The Department of Health and Human Services (HHS) shut down public access to its National Practitioner Data Bank (NPDB) in September 2011, stating concerns about the media’s ability to “triangulate” confidential data using court records to reveal classified information.

The NPDB contains confidential information on malpractice awards and disciplinary actions against clinicians. Hospitals, health insurance companies and medical boards use the NPDB when granting licenses and privileges, but a component of the data bank allowed the public to see a version of the information that did not contain indentifying information such as clinician name, ages, hospitals, etc. The public version also did not show specific dollar amounts of awards.

It’s been reported that the contributing factor to the HHS decision was a complaint from a surgeon who was mentioned in an article in the Kansas City Star about the reluctance of state regulators to discipline clinicians with a malpractice history. The reporter who wrote the article used several sources to write his story – one of which was the public-use NPDB file.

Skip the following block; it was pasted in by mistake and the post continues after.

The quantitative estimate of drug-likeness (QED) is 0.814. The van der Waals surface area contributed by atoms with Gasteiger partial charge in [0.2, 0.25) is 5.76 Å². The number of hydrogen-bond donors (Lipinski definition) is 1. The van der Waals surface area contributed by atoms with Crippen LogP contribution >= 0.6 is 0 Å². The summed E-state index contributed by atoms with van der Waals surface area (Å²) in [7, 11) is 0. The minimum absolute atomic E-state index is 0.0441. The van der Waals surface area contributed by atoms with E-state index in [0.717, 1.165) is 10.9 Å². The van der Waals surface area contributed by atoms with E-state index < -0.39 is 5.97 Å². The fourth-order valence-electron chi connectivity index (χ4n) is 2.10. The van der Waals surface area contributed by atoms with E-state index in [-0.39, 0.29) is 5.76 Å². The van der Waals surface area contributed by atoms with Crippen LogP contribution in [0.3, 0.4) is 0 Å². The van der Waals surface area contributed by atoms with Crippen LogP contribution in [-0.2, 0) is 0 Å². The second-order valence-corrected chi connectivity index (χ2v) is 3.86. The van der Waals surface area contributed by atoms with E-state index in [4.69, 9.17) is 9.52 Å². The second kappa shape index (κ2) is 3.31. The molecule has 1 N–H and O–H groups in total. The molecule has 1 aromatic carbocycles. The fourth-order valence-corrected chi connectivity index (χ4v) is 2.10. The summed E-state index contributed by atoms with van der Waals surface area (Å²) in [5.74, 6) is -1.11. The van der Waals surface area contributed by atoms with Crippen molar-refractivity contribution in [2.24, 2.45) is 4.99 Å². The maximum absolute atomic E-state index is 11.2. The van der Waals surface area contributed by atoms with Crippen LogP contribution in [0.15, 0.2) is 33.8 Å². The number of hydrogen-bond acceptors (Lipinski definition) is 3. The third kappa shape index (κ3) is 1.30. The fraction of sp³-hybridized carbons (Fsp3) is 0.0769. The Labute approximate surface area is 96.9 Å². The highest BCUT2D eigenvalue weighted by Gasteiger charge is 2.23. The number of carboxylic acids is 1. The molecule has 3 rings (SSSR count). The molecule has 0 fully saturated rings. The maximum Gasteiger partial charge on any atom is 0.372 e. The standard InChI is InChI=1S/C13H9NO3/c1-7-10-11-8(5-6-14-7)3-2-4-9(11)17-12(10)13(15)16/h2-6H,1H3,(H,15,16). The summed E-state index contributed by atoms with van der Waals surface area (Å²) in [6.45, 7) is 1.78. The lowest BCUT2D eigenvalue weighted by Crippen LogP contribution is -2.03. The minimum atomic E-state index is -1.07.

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“The public use file for the National Practitioner Data Bank was removed because we have a responsibility to uphold the law that created the data bank that states that information about individual practitioners must remain confidential,” said Martin Kramer, a spokesperson for the US Department of HHS’s Health Resources and Services Administration (HRSA).

The move has sparked outrage among journalists and consumer advocacy groups, including Public Citizen, Consumers Union, the Society of Professional Journalists, the Association of Health Care Journalists, and Investigative Reporters and Editors.

Senator Charles Grassley (R-Iowa) has also publicly criticized the move in a letter to HRSA. “Shutting down public access to the data bank undermines the critical mission of identifying inefficiencies within our healthcare system — particularly at the expense of Medicare and Medicaid beneficiaries.”